Capital Celluloid 2014 - Day 143: Sat May 24

No1: Walerian Borowczyk Short Films Programme: ICA Cinema, 6.30pm

This ICA programme includes two (Les Astronautes and Les Jeux Des Anges) of what critic Michael Brooke describes in his BFI article here as the five must-see movies from Borowczyk.

Here is the ICA introduction: Coinciding with Walerian Borowczyk: The Listening Eye in the Fox Reading Room at the ICA, this programme offers a unique opportunity to see rarely screened short films by the Polish painter, sculptor and filmmaker.
This programme of short films was originally selected by Walerian Borowczyk for an exhibition at Le Ranelagh in Paris 1965:
Renaissance (1963) 9’
Był raz Sobie… / Once Upon A Time… (1957) 9’
Encyclopedie de Grand-Maman (1962) 6’
Dom / Home (1958) 11’
Szkoła / School (1958) 7’
Le Concert (1962) 7’
Sztandar młodych / Banner of Youth (1957) 2’
Strip-Tease (1957) 2’
Les Astronautes (1959) 12’
Nagrodzone uczucie / Requited Feelings (1957) 8’
Les Jeux Des Anges (1964) 14’
No2 Ida (Pawlikowski, 2013): Barbican Cinema, 6pm

Award-winning Polish born director Pawel Pawlikowski returns to his homeland for this moving and intimate drama about a young novitiate nun in 1960s Poland who, on the verge of taking her vows, discovers a dark family secret dating back to the Nazi occupation.

The film will be followed by a ScreenTalk with director Pawel Pawlikowski.

Time Out review:
Tragedy hangs like smoke over this spectral, startling return to form for Polish-born, British-based writer-director Pawel Pawlikowski. First and foremost, there’s the historical tragedy of The Holocaust which drives the story. But there’s also, it seems, a pervasive, underlying layer of personal tragedy: it doesn’t feel like a stretch to place ‘Ida’ alongside, say, Roman Polanski’s ‘Macbeth’ and Elem Klimov’s ‘Come and See’, films haunted by the loss of a spouse and a subsequent darkening in the filmmaker’s view of the world. ‘Ida’ is a film built of snapshots: few scenes run longer than a minute or two and the dialogue is sparse and functional, in stark contrast to Pawlikowski’s poetic earlier works like ‘My Summer of Love’. In addition, the painterly, painstakingly composed camera angles are all self-consciously ‘off’, Pawlikowski’s film may be bleak and unforgiving, but it’s also richly sympathetic and deeply moving.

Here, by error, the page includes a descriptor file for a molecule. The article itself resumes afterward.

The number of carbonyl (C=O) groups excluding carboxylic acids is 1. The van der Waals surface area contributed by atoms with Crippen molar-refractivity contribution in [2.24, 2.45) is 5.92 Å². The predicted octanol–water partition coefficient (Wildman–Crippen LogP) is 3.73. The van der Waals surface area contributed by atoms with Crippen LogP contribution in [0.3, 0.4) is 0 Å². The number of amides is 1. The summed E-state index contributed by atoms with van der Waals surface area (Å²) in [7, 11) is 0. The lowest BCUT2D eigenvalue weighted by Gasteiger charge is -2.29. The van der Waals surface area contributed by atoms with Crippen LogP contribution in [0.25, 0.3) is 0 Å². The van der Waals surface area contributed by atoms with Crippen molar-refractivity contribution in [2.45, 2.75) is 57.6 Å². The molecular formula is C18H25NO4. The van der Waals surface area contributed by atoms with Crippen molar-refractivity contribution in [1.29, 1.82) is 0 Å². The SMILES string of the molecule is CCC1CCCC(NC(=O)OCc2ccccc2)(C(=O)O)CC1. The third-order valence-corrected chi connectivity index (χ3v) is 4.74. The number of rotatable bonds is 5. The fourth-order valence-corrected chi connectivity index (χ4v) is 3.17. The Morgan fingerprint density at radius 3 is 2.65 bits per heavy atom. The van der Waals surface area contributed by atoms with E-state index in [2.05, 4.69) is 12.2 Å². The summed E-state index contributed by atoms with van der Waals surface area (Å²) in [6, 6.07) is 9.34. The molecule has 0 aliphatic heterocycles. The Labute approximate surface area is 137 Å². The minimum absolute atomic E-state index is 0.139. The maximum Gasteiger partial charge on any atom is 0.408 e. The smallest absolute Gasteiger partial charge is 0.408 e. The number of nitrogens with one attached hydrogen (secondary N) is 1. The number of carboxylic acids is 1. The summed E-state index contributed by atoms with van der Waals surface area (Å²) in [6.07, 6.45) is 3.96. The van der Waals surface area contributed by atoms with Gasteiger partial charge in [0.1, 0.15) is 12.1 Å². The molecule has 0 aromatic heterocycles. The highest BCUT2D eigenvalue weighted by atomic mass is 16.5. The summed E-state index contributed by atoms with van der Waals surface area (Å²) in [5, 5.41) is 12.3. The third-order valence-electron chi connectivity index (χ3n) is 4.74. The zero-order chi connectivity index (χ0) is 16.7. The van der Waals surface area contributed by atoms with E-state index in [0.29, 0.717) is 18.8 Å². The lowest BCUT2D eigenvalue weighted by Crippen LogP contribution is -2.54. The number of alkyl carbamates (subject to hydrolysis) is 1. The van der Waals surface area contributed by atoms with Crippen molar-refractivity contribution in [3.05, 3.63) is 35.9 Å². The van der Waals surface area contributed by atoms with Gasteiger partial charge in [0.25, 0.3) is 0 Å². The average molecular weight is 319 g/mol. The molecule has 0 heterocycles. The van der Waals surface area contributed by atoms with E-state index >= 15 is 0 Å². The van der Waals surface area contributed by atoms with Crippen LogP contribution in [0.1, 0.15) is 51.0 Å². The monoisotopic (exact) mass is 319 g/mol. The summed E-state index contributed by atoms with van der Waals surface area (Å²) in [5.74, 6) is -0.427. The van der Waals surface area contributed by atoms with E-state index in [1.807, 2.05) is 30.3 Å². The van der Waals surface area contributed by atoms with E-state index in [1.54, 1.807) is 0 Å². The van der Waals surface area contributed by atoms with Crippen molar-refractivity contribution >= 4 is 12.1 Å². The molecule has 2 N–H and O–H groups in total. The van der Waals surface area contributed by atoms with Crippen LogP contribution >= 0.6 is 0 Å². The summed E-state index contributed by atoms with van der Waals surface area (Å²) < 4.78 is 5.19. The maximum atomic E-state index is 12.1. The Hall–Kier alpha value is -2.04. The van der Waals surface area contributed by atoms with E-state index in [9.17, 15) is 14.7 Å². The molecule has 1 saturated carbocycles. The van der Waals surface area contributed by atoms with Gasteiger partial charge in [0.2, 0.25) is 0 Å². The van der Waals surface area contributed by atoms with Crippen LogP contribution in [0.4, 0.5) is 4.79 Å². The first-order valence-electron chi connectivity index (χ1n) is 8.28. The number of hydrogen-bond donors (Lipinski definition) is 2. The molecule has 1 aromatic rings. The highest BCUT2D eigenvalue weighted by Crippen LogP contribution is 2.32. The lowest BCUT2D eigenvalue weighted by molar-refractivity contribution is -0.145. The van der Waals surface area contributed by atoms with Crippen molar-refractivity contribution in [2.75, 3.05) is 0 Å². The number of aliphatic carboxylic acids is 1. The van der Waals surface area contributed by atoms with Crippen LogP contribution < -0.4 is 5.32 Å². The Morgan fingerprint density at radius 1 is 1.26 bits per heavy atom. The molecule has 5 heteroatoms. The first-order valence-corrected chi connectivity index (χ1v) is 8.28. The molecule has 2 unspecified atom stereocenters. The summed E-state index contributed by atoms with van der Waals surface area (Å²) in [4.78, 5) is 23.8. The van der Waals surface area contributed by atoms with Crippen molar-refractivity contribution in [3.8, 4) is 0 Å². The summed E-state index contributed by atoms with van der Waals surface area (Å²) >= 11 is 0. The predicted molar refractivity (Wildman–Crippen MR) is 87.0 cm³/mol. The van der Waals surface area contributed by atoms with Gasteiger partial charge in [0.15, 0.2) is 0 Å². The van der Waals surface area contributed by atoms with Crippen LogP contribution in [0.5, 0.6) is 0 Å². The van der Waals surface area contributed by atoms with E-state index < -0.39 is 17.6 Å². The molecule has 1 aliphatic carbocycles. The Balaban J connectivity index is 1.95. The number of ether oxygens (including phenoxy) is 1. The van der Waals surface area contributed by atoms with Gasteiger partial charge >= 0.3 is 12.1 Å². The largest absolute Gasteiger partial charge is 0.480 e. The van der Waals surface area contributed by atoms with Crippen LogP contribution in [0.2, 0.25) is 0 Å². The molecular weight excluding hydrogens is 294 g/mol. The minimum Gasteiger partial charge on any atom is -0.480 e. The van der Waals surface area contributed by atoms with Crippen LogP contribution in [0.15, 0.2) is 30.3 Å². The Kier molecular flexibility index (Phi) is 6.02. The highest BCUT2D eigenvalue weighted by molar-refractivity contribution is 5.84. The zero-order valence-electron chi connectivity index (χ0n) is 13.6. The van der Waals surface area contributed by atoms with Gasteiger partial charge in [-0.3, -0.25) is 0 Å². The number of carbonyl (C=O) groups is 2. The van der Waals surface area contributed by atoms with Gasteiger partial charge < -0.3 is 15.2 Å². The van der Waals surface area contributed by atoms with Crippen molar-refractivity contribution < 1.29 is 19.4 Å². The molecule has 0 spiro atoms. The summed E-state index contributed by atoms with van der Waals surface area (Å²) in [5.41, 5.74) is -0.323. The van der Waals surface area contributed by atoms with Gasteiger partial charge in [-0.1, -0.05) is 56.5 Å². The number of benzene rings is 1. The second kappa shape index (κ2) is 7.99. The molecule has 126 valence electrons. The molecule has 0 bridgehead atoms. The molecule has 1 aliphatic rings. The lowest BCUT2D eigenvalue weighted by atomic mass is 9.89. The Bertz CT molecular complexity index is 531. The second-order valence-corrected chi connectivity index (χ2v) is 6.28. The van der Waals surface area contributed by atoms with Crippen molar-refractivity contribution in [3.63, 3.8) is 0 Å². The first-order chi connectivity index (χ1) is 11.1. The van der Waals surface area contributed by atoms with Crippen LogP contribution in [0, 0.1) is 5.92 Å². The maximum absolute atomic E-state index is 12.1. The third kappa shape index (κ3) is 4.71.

Tom Huddleston

Here (and above) is the trailer.

Capital Celluloid 2014 - Day 142: Fri May 23

Jewel Robbery (Dieterle, 1932): BFI Southbank, NFT1, 5.45pm

This is part of the Hollywood Babylon: Early Talkies before the Censor of pre-Code films at the BFI. The pre-Code movies included in the blog are recommended by the London Film Festival programmer Clyde Jeavons. This also screens on May 24th. Details here.

Here is the BFI introduction: A delightfully amoral comedy as only the pre-Code era could provide, Jewel Robbery offers sex, adultery, armed robbery, drug use and wickedly-racy dialogue. Kay Francis plays a Viennese woman who has married a dull man for his money (not that it stops her taking lovers on the side). When one of her many shopping trips to a jeweller’s is rudely interrupted by William Powell’s impeccably urbane jewel thief, it’s love at first sight.